The Yi Dynasty


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1864 - 1907 H.M. Emperor Kwangmu-je [Kojong T’ongchŏn Yungwun Chogŭk T’onyun Chŏngsŏng Kwangŭi Myŏnggong T’aedŏk Yojun Sunhwi Wumo Tanggyŏng Ŭngmyŏng  Ipkŭi Chihwa Shinnyŏl Ŏhun Hongŏp Kyegi Sŏngyŏk Kŏnhaeng Konjŏng Yŏngŭi Honghyu Sugang Munhŏn Mujang Inik Chŏnghyo T’ae-Hwang-je] [Konyang], Emperor of Korea, GCIE (17.12.1900). b. at the Unhyŏn Palace, Seoul, 8th September 1852, as Yi Chae-wang [Hyong], youngest son of H.I.H. Prince Yi Ha-ŭng, Great Prince Regent of Hŭngsŏn, by his wife, H.I.H. Princess Yŏhŭng, educ. privately. Adopted by the Great Queen Cho, to be the son of her late husband King Ikjong, and given the personal name of Yi Myŏng-bok. Succeeded 16th January 1864. Crowned at the Injŏng-jon, Ch’angdŏk Palace, Seoul with the reign name of Kojong, 21st January 1864. Reigned under the Regency of his father until he came of age, 1873. Assumed the titles of Ŭng-Myŏng Ip-Kŭi Chi-Hwa Sin-Yŏl 18th July 1892, and Ta-gun-ju Pye-ha January 1895. Proclaimed the full independence of Korea, changed the name of the country to and assumed the title of Emperor of the Great Han Empire (T’ae-han Hwang-je Pye-ha), 12th October 1897. Crowned at the Hwangudan, Seoul with the reign name of T’ae-han Cheguk Kwangmu (shining warrior), 14th October 1897. Narrowly escaped death in the “Coffee Poisoning Plot” believed to have been instigated by the Japanese in September 1898. Deposed by the Japanese in favour of his son and heir and entitled T’ae-Hwang-je (Great Emperor), 20th July 1907. Following the annexation of Korea by Japan on 29th August 1910, his ranks and titles were further reduced to Tŏksu-gung Yi T’ae-wang Ch’ŏn-ha (translated by the Japanese as Retired “Great Prince” Yi of the Toksu Palace, even though T’ae-wang actually means Great King). Field Marshal and Supreme C-in-C of the Imperial Korean Army, Admiral of the Fleet Imperial Korean Navy. Founder of the Grand Orders of the Golden Measure, the Auspicious Stars and the Plum Blossoms and the T’aeguk Order of Merit on 17th April 1900, and the Orders of the Purple Falcon and the Eight Trigrams on 16th April 1901. Rcvd: the Collar of the Supreme Order of the Chrysanthemum of Japan (8.4.1897), the Imperial Order of the Double Dragon 1st class (1st grade) of China, Knt of the Orders of St Stanislas of Russia, the Elephant of Denmark (1.12.1903), and the Black Eagle of Prussia (20.3.1904), GC of the Orders of the Legion of Honour of France, SS Maurice & Lazarus of Italy (23.7.1895), Carlos III with collar of Spain (29.11.1900), and Leopold of Belgium (mil 23.3.1901). m. (first) 1864, Lady Yi, Yŏngbo-dang Kwi-in [Sanggung] (b. 14th February 1843; d. at Seoul, 17th December 1928 n.s., bur. Kwiin-myo, So-sam-nŭng, Koyang), granted the rank and title of Suk-won 29th January 1880, and prom to Kwi-in 27th May 1906. m. (second) 1865, Lady Yi, Naean-dang Kwi-in (b. 6th August 1847; d. at the Sumundong, Seoul, 13th February 1914 n.s., bur. Kwiin-myo, So-sam-nŭng, Koyang), granted the rank and title of So-ŭi 3rd August 1900, and prom to Kwi-in 27th May 1906. m. (third) at the Injŏng-jon, Ch’angdŏk Palace, Seoul, 21st March 1866, H.I.M. Empress Min Cha-yŏng [Myŏng-sŏng Wun-song Sun-kiung Tuk-sung Hwang-hu] (b. at at Hunghyon, Yŏju, Kyŏnggi, 17th November 1851 n.s.; k. by Japanese agents at the Okhoru Pavilion, Kŏnchŏng-jŏn, Kyŏngbok Palace, Seoul, 8th October 1895 n.s., bur. Hong-nŭng, Kŭmgok), raised to the title of Hap-Tjén 18th July 1892, degraded to a Concubine of the first rank 10th October 1895 (rescinded 26th November 1895), and raised to the posthumous rank of Empress as Myŏng-sŏng Wun-song Sun-kiung Tuk-sung Hwang-hu 14th October 1897, only daughter of H.E. Min Ch’i-rok, Prince Yŏ-sung (Yeo-sung Pu-won-gun), of Yŏju, by his wife, Lady Yi, Princess Consort Hanchang. m. (fourth) Lady Chang Kwi-in (bur. Chang-myo, So-o-nŭng), granted the rank and title of Suk-won 17th September 1900, and prom to Kwi-in 27th May 1906. m. (fifth) at the Russian Legation, Seoul, 1897, Lady Ŏm Sŏn-yŏng, Sunhŏn Hwang-kwi-bi (b. at Yŏngwŏl, 5th November 1854; d. from enteric fever, at Toksu Palace, Seoul, 20th July 1911, bur. Yŏnghwi-wŏn, Ch’ongnyang-ni), educ. privately, granted the title of Kwi-in together with the designation of Sunhŏn (the Noble Lady Sunhon, i.e. royal concubine of the second rank) 25th October 1897, raised to the title of Sunhŏn-bi (Royal Consort Sunhon) 18th September 1901, Sunhŏn Kwi-bi (Royal Consort of the First Rank Sunhon) November 1902, and Sunhon Hwang-kwi-bi (Principal Imperial Consort Sunhon) 20th December 1903, founder of the Yang County High Sch in 1905, Myungshin Girl’s Sch and Jinmyeong County Girls’ High Sch in 1906, rcvd: GC of the Order of the Auspicious Phoenix (1907), sister of Lieutenant-General H.E. Ŏm Chun-wan, and eldest daughter of Ŏm Chin-sam, from the Ŏm clan of Yŏngwŏl, by his wife Lady Chŭng Chan-ch’ŏng. “Emily Brown” of New York Times fiction! m. (sixth) 1906, Lady Yi Wan-hŭng, Kwanghwa-dang Kwi-in (b. 1885; d. at Kyŏngbok Palace, Seoul, 10th November 1967, bur. Kwiin-myo, Kŭmgok), raised to the rank of Kwi-in 11th May 1914. m. (seventh) 1911, Lady Yang, Pongyŏng-dang Kwi-in (b. 27th September 1882; d. at the Pongyŏng-dang, Ch’angdŏk Palace, Seoul, 22nd April 1929, bur. Kwiin-myo, So-sam-nŭng, Koyang), raised to the title of Pongyŏng-dang Kwi-in 1912. m. (eighth) Lady Chŏng, Pohyŏn-dang Kwi-in (b. at Hansung, 23rd February 1882; d. at Seoul, 1904, bur. Kwiin-myo, So-sam-nŭng, Koyang). m. (ninth) 1911, Lady Kim Ok-ki, Samch’uk-dang Kwi-in (b. 1889; d.s.p. at Kyŏngbok Palace, Seoul, 23rd September 1970, bur. Kwiin-myo, Namyang-ju, Kŭmgok), raised to the rank of Samch’uk-dang Kwi-in 1945. m. (a) Lady Kim, Chŏnghwa-dang Sang-kung (b. 1871; d.s.p. at Seoul, 19xx, bur. Kwiin-myo, So-sam-nŭng, Koyang), a lady married for political reasons but unwanted by Ko-jong. m. (b) Lady Yŏm, Sang-kung. m. (c) Lady Sŏ, Sang-kung. m. (d) Lady Kim Chung-yŏn, Sang-kung. He d. at the Hamnyong-jon, Tŏksu Palace, Seoul, 21st January 1919 (bur. Hongyu-nŭng, Kŭmgok, Namyang-ju) (succ. by his fifth son), having had issue, nine sons and four daughters:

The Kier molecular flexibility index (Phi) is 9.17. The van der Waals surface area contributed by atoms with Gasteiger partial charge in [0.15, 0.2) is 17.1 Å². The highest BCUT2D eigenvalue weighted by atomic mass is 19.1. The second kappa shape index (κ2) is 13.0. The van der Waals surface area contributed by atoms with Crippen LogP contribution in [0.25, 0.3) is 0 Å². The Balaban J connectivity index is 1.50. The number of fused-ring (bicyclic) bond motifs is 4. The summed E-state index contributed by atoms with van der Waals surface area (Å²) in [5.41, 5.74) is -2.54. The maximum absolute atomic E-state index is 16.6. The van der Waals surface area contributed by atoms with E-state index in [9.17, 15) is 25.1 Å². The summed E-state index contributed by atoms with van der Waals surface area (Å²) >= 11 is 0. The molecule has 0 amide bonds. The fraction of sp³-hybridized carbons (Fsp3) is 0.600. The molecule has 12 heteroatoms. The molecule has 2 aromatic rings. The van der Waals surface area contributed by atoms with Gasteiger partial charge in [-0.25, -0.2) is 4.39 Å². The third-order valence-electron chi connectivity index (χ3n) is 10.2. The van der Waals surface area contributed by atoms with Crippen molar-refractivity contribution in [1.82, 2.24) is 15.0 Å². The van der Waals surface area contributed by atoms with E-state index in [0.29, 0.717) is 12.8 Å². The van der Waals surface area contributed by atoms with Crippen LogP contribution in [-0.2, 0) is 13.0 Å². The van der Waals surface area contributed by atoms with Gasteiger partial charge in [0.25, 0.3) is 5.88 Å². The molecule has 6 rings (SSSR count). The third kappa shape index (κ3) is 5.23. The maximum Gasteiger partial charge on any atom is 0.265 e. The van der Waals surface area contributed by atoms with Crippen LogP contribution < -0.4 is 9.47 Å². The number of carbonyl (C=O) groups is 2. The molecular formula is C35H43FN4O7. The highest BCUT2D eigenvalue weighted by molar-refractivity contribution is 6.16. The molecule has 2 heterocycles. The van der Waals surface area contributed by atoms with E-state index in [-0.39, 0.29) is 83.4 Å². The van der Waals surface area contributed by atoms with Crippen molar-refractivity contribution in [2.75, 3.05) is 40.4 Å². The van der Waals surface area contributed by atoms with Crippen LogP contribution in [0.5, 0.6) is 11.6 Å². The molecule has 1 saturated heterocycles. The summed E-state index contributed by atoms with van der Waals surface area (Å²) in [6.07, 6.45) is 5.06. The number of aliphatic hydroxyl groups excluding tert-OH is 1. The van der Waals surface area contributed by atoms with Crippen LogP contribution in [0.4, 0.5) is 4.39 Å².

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* All but the two eldest sons of Prince Ui were considered illegitimate, and their names not recorded in the Yi Family Register (Chonju Yi-ssi chokpo) when born. Princess Consort Yonwon subsequently arranged for their adoption by distant collateral relatives of the Imperial Family and the wider Yi clan. The princess could have adopted one or more of these sons herself, thereby retaining them within the Imperial Family and conferring certain rights of succession. However, for her own reasons, she seems to have avoided this option entirely.
The consequence of the adoptions is that the natural children of Prince Ui belong to their adopted families and not to the Imperial line. They do not enjoy rights of succession to the throne. They are also ineligible for adoption again during their own lifetimes, and cannot regain entry into the Imperial line by such means. This effectively rules out any legitimate claim to the throne by Yi Seok or his siblings. On the other hand, their children and descendants remain eligible for adoption into the principal Imperial family line, so long as they have also not previously been adopted once during their own lifetimes.
Prince Yi Kang may also have had additional natural issue to those listed here. Included amongst them, possibly two sons born to an American woman, while he was a student at the Ohio Wesleyan University. The mother and sons arrived in Tokyo ca. 1919 claiming his paternity, but their subsequent history remains unknown.
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Copyright©Christopher Buyers, August 2000 - September 2010